The smart homes and buildings market segment is ready for take-off. “We are currently at the very beginning of the smart homes and buildings adoption curve,” asserts Dr. Eric Mounier, senior technology & market analyst, Yole Dveloppement (Yole). As part of the famous global IoT world, this sector is showing a lot of promise, with impressive market figures.”
Sensors and related modules are critical elements for the development of smart homes and buildings for better energy management and safety, as they will collect data. Yole has identified three main areas that sensors will contribute to: comfort, energy control and security.
According to Yole’s estimations, the sensor market for smart homes and buildings will be worth $1.73 billion by 2022. In parallel, sensor diffusion will allow the sale of subscriptions and services, forecast to be a $11 billion market in 2022.
Sensor innovation for smart home applications will also contribute to the growth of voice-activated personal assistants. For example, in 2016, Amazon had already shipped 4 million Alexa systems, including 1 million just in December 2016.
Although the smart homes and buildings sector looks very promising because of our society’s development, Yoles MEMS & Sensors team has identified market and technical barriers. A new technology and market report, entitled “Sensors and Sensor Modules for Smart Homes & Buildings” and produced by Yoles MEMS & Sensors team, is available details connected home and buildings and office applications. Yole’s investigation was developed at the sensor and sensor module level, and offered a deep understanding of the value chain, infrastructure and players.
“The home and buildings market has a very complex and fragmented supply chain, from suppliers of raw materials like concrete, to software and IT companies like IBM and Cisco that are entering the game,” said Yole’s Dr. Mounier. “Competition is particularly tough between BMS players and GAFAM.”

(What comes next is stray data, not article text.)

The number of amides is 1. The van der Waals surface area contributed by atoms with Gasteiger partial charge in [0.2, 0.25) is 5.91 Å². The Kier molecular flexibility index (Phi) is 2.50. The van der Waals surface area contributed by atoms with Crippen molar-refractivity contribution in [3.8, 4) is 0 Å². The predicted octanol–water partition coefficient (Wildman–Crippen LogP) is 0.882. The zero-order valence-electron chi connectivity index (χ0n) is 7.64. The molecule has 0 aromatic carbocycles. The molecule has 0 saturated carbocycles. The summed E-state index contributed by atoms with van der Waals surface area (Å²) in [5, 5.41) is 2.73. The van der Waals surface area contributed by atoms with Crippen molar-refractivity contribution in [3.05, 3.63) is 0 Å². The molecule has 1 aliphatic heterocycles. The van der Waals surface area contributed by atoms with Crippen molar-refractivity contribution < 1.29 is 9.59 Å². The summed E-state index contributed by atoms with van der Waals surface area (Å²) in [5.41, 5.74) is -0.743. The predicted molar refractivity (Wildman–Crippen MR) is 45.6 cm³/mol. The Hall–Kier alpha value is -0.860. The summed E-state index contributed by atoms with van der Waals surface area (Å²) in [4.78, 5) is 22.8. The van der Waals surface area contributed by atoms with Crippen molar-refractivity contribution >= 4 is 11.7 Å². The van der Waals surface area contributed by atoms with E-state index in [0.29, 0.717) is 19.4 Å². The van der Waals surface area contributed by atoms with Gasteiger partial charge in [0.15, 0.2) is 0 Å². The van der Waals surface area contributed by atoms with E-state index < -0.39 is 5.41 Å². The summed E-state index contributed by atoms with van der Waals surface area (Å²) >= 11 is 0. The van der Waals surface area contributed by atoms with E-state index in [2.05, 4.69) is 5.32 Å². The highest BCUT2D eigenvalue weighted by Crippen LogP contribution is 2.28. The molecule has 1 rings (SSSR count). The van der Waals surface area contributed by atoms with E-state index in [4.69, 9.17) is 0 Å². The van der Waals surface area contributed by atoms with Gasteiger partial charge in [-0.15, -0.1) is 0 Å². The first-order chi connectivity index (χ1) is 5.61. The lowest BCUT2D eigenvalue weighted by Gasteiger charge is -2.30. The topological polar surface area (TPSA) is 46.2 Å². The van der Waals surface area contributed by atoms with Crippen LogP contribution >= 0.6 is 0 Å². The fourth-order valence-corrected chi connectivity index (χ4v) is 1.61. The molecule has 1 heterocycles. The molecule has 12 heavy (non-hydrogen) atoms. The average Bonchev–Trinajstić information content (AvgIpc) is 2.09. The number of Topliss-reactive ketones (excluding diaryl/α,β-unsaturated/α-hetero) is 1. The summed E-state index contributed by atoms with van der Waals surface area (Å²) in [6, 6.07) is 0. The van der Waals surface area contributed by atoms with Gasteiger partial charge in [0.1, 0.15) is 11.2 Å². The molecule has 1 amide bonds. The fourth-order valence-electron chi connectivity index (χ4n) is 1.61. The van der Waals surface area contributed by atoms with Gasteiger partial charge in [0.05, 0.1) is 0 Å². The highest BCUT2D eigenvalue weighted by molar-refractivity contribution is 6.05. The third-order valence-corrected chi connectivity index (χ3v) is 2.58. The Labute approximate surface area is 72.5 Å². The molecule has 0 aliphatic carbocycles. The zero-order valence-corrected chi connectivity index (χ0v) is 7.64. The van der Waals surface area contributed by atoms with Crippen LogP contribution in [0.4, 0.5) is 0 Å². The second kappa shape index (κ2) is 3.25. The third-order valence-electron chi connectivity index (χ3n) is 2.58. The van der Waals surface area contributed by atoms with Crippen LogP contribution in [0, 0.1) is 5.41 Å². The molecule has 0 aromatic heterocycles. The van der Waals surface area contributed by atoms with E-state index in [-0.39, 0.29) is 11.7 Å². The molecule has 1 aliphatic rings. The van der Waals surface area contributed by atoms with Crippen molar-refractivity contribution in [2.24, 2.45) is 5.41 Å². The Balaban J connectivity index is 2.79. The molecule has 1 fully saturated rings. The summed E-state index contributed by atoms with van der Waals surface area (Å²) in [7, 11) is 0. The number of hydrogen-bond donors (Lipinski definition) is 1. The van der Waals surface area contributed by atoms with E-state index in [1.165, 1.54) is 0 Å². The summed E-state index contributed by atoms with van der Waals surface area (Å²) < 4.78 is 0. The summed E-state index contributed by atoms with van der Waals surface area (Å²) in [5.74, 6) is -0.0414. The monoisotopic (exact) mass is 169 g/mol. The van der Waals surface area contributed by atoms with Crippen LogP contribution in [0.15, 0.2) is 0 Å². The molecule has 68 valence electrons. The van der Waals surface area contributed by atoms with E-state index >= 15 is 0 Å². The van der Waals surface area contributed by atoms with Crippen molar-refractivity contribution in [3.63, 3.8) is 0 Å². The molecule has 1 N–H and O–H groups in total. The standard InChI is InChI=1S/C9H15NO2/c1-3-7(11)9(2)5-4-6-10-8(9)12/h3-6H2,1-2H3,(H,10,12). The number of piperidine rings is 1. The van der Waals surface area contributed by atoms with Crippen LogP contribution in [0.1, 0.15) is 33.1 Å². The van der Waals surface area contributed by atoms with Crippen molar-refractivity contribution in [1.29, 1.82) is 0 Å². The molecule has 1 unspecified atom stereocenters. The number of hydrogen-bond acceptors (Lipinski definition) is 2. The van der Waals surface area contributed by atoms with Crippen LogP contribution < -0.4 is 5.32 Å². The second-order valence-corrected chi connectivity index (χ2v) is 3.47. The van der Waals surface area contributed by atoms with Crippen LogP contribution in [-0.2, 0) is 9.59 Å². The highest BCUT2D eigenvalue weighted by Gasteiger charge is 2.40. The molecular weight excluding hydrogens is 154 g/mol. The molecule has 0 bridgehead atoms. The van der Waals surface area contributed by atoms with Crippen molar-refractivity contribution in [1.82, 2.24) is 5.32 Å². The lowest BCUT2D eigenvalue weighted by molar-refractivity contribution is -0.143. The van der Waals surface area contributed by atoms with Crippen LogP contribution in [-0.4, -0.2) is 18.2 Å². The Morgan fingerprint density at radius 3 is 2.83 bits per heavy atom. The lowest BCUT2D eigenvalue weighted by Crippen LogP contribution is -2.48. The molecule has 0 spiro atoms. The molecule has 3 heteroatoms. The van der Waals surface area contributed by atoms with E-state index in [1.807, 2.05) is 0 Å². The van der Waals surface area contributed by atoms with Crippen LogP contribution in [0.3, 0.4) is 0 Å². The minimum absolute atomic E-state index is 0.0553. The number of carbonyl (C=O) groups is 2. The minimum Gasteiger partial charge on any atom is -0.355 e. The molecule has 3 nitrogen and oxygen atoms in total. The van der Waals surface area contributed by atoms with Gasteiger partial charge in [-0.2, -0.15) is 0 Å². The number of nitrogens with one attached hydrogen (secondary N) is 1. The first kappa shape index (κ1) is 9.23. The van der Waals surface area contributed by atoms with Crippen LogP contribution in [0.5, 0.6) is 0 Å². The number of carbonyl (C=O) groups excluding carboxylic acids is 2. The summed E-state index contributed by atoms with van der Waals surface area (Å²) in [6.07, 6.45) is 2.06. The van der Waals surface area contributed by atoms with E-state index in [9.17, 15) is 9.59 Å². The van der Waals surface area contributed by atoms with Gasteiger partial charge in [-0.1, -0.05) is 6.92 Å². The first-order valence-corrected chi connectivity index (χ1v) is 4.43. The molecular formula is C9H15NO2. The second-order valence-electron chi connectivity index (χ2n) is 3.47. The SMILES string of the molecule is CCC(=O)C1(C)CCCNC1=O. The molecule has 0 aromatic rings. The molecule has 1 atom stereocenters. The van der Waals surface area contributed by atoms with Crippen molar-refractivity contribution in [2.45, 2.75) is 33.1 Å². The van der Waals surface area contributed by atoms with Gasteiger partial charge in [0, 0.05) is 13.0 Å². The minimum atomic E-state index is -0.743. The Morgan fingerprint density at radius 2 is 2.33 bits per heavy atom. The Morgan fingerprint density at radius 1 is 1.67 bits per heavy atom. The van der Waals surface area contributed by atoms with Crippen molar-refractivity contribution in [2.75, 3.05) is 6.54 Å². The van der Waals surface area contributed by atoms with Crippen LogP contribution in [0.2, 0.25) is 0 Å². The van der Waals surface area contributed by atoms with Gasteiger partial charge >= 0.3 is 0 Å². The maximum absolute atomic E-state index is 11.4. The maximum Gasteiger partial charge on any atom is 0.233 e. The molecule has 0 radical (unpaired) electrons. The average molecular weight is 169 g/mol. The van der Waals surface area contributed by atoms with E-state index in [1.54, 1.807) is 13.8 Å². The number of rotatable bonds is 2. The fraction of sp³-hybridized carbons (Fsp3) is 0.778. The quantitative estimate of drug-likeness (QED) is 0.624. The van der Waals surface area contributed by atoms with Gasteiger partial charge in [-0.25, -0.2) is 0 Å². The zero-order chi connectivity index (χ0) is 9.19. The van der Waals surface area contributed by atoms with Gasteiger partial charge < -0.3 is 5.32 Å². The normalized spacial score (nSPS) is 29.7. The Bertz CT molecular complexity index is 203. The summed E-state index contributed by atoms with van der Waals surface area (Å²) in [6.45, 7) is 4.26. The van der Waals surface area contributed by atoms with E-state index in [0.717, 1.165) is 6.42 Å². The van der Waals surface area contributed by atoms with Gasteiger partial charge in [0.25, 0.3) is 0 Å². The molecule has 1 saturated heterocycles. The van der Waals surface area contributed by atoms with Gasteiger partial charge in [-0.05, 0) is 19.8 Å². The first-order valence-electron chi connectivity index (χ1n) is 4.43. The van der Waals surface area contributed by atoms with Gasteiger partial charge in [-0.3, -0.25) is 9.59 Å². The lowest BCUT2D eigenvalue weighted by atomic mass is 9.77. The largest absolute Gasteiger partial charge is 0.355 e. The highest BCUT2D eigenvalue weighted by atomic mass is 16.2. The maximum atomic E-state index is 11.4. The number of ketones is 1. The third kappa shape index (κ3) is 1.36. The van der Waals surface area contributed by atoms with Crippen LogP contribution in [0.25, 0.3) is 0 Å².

Building control manufacturers are traditional candidates for the adoption of sensors for smart buildings. On the other side, GAFAM and IT players bring intelligence throughout the supply chain by offering to connect software and solutions. These companies are entering the race for AI to analyse the huge amounts of data that will come from smart homes and buildings. These players are well-positioned to extract value from the data and provide new services to end customers. By selling their product to consumers via the internet, these players bypass traditional building channels.
Nevertheless, other companies in the supply chain will play a role as well. Although they are far from the electronics, suppliers of raw materials have started thinking about how to add intelligence to construction materials to create extra functionalities. Yole’s analysts have listed energy providers (who are becoming more and more aware of home electricity, water and gas consumption), internet service providers and telecoms firms with their entry points in homes.